Wealth Check: 'Freedom and security - can I have it all?'

Each week we give 'Independent on Sunday' readers a financial makeover

The problem

The problem

Sally Cornford is keen on taking a career break and going travelling, but she doesn't want to leave her financial future hanging in the balance.

She also wonders whether she would be better off changing the financial arrangements for her flat. She recently bought a two-bedroom £120,000 home in St Albans via the Homebuy scheme. Her local Stort Valley housing association owns 25 per cent of the property and she is thinking of saving up to buy it out. Sally has a £90,000 three-year fixed-rate deal at 5.14 per cent on the remaining portion with Britannia building society.

"In the long term, I'd like to buy out the housing association and keep the flat as an investment," she says. "However, I don't know how best to save enough to do this."

She has accumulated £1,000 in savings so far, earning 4.5 per cent in an Egg online account. But she owes Egg nearly £4,000 on a personal loan with an annual percentage rate (APR) of 7.9; she repays £126 a month.

Her pension provision is going well. As a civil servant, she is a member of a non-contributory final salary scheme, which means there is no need for her to pay into her retirement fund. The equivalent of about 7 per cent of her annual salary is being paid in. Two years ago her pension projection was £10,194 a year, with a £28,502 lump sum payable upon retirement.

To get the full benefit of such a generous scheme, Sally is also buying "added years" and considering extra investment through additional voluntary contributions (AVCs) with either Scottish Widows, Standard Life or Equitable Life.

She is also keen to start investing in individual savings accounts (ISAs), particularly ethical or "green" funds. However, there is a caveat: "I would want the green investment to be competitive; I wouldn't want to miss out entirely on growth elsewhere in the stock market."

She would also change her Barclays account if a bank with a more ethical approach could be found.

Interview by Sam Dunn

The patient

Sally Cornford, 31, from St Albans. Job: civil servant. Income: £23,000 to £25,000. Savings: £1,000 in an Egg online account. Investments: none. Goal: to protect her financial future and finance a career break.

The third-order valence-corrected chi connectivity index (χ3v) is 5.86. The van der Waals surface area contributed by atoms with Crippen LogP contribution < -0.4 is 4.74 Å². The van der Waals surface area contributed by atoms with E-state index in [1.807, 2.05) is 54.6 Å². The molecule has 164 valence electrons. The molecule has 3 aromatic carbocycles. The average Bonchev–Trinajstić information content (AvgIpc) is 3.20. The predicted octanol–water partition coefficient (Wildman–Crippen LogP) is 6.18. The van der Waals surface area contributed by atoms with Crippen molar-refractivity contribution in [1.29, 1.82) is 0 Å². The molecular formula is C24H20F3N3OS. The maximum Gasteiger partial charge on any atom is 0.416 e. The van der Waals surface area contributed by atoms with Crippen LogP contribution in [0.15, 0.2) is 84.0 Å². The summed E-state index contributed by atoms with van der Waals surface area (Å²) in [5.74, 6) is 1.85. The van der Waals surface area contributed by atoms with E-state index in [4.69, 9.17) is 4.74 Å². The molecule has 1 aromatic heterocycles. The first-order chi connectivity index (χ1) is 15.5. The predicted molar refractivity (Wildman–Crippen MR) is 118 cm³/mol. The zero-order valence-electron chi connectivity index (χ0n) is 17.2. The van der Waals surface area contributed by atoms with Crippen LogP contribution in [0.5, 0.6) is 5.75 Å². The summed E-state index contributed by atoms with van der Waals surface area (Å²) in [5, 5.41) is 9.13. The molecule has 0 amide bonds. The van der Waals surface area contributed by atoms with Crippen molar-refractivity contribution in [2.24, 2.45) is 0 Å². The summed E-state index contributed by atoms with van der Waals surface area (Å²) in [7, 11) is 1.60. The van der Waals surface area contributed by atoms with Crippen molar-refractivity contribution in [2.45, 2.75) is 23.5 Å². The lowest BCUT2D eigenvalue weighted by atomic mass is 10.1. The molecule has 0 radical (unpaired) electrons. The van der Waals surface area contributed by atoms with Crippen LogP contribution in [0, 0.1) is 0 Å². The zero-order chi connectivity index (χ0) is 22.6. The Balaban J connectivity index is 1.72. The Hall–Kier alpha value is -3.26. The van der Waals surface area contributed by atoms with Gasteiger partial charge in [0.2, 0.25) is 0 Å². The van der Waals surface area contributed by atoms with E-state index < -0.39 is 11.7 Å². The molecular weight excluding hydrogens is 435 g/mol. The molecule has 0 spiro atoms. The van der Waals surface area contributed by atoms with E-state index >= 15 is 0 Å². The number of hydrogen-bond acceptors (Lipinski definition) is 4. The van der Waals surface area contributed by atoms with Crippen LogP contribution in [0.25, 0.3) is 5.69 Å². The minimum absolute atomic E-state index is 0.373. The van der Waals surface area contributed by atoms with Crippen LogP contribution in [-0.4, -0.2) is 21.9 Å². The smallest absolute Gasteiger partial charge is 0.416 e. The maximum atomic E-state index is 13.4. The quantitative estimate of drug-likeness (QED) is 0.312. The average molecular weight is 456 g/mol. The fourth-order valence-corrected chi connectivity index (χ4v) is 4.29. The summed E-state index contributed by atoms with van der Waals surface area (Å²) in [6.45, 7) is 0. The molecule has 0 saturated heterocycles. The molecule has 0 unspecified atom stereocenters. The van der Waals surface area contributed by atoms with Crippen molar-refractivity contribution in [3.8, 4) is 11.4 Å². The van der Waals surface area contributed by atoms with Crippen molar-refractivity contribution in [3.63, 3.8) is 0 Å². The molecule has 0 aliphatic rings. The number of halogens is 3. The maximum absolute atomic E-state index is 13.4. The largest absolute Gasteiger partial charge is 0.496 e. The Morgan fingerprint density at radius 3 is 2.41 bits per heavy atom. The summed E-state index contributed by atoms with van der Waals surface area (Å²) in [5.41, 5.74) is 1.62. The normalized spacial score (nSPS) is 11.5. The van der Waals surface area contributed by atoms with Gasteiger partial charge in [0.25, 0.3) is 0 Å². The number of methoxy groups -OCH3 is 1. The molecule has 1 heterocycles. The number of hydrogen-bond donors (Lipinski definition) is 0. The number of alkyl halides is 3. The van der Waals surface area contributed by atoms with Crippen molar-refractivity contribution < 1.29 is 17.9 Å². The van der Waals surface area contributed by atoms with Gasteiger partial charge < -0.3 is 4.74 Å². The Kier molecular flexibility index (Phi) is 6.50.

The cure

Before Sally can start setting money aside, she needs to decide which financial goal to target, because of the differences between saving for the long and the short term, says Anna Bowes of independent financial adviser (IFA) Chase de Vere.

Philippa Gee of IFA Torquil Clark agrees and suggests a financial "detox" that first pays off the loan and then channels her cash into a mini cash ISA.

For an ethical stance, Sally should consider the Isis Stewardship stock market fund, advises Ben Gibbs of IFA Glazers Financial Services.

Ms Gee also recommends that Sally check the Co-operative Bank's ethical policy on its website before switching to its current account.


It makes little sense for Sally's £1,000 Egg savings to be earning just 3.6 per cent after tax, when she is paying 7.9 per cent interest on her £4,000 debt, says Mr Gibbs.

"Unless the penalty for paying off the loan is very high, she is better off using her savings to clear part of it."

Ms Gee estimates that, by drawing up and sticking to a tight budget, Sally could afford to earmark £300 a month for clearing her debt. "I would hope that over a 12-month period, the debt could be wiped out."


Sally needs to decide how quickly she'll want to get her hands on the money she saves once the debt has been cleared; her choice of product will depend on it.

"If she hopes to travel in anything less than five years, she needs to invest as much as she can afford in cash products," says Ms Bowes.

A mini cash ISA such as Abbey's postal account, offering 5.35 per cent interest, will let her savings grow free of tax, she adds. Once her £3,000 annual limit is used up, she should find a higher-paying savings account.

Sally's Egg internet account already pays a decent rate but better deals are out there. Ms Bowes recommends Birmingham Midshires, which pays 5.4 per cent interest (although this includes a 0.45 per cent bonus for 12 months).


If Sally decides that buying the housing association's share of her flat is a priority, she should consider investing money in stocks and shares ISAs.

With an eye on her ethical preference, she could try the Isis Stewardship Growth or Standard Life UK Ethical fund, suggests Ms Gee, or the Artemis Multimanager Ethical fund. "It has higher charges but has exposure to a variety of ethical funds that are constantly reviewed and analysed," she adds.

If Sally puts less than £3,000 into a mini cash ISA, she can invest up to £3,000 in a mini equity ISA in the same tax year. This will enable her to build up a deposit for the long term. But she needs to be realistic about how long it could take to achieve such a sum - perhaps as much as l0 years, Ms Bowes adds.


Since she is single with no dependants, Sally has no need to take out life insurance to pay off her mortgage if she dies before the end of the term, says Mr Gibbs. But as a civil servant, if she was off work due to a long-term illness or disability, she would be entitled to six months' full pay, followed by six months' half pay.


Sally is lucky to benefit from such a final salary pension, and Ms Gee says she has no need to invest in AVCs. But if she insists on going down this route, Ms Bowes suggests choosing either Standard Life or Scottish Widows.

If you would like a financial makeover, write to Melanie Bien at The Independent on Sunday, Independent House, 191 Marsh Wall, London E14 9RS, or email m.bien@independent.co.uk

Independent Partners; request a free guide on NISAs from Hargreaves Lansdown

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